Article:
ComIT: Making the Basics of Programming Accessible to Everyone
ComIT, a Winnipeg-based charitable organization, has a mission – bringing technology learning to motivated people in need of quality, long-term employment. Executive Director Pablo Listingart started ComIT in his native Argentina with co-founder Maria Soledad Acuña in 2011 and brought the idea to Canada in 2016 with financial help provided by Google.
Today, the organization offers short courses that teach the basics of programming to underemployed or unemployed people. “We assess candidates with a team of psychologists, IT professionals and social workers, to ensure we’re finding people that will be successful in the program,” says Listingart. Candidates pay nothing for the course – everything is funded by a local technology partner.
In June 2018, ComIT hosted its first course in Saskatoon with help from Innovation Saskatchewan. Thirty students started the course, and 26 completed the entire program. Since the course has ended, 19 students are working with 15 in the IT field.
Alex Murchison, a Saskatoon ComIT graduate, was pointed to the program by a family member who saw the course information on Facebook. “I decided to put in an application just in case there happened to be a slot available, and was lucky enough to get one,” says Alex. “The program itself was a really great experience. The teachers were welcoming and very good at explaining pretty complicated topics in a short amount of time.” Today, Alex is working for Pivot Furniture Technologies and is learning more on the job. “The job so far has been unbelievable. It was a big shock at first, the tech here is significantly more complicated than anything we covered in ComIT,” he says. However, he is learning more skills every day on the job. His employer is teaching him as he grows in the field. “They're all very willing to help teach anything that I'm unclear on, and have helped me immeasurably in getting acclimated to the work and the environment,” says Alex.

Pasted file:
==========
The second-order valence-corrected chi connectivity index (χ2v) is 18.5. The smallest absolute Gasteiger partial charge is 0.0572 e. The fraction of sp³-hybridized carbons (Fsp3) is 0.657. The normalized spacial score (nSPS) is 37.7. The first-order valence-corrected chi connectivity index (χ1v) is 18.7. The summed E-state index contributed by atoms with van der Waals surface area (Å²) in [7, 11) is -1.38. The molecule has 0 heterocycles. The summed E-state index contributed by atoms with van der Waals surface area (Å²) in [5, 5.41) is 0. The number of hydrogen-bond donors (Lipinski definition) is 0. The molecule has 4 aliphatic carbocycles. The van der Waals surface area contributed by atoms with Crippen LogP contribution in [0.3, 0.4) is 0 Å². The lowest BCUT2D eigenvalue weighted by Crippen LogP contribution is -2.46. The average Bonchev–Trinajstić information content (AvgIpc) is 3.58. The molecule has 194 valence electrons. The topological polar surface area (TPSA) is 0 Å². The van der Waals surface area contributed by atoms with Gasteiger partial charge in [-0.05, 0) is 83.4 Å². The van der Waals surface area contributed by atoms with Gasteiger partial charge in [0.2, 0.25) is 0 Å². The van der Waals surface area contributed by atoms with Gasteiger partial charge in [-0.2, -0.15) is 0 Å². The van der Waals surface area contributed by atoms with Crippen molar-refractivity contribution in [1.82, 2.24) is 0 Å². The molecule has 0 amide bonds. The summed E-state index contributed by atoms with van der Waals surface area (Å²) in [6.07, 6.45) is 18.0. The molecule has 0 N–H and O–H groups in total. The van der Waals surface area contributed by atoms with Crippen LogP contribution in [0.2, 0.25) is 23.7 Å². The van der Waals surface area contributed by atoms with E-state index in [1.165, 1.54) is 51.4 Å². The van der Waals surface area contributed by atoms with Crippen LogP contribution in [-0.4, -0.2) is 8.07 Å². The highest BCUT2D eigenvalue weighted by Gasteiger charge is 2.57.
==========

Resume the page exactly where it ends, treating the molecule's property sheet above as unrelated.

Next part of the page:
Franks Maia, another ComIT graduate, had an experience like Alex. “Someone shared the news announcement on Reddit, and the article didn’t have information on how to apply,” says Franks. “I found Pablo on LinkedIn, and he provided the details.” Franks has only good things to say about ComIT and the program. “The program was amazing. I was surrounded by people eager to learn, and Dan (our instructor) was quite helpful sharing his knowledge with us,” says Franks. “Dan did not shy away when asked about startup strategies, organization and interaction with market. In addition to the technical knowledge itself, having the opportunity to ask question to a seasoned entrepreneur was most valuable.” When the program ended, Franks began his job search. He was offered a position in software development at Skip The Dishes as a software developer and starts his new role in January.
“We’re thrilled with how this Saskatoon pilot program worked,” says Pablo. “Not only does ComIT help people find meaningful employment in technology, it is also helping the Saskatchewan tech sector fill much-needed positions. It’s win-win.”
Founder: Pablo Listingart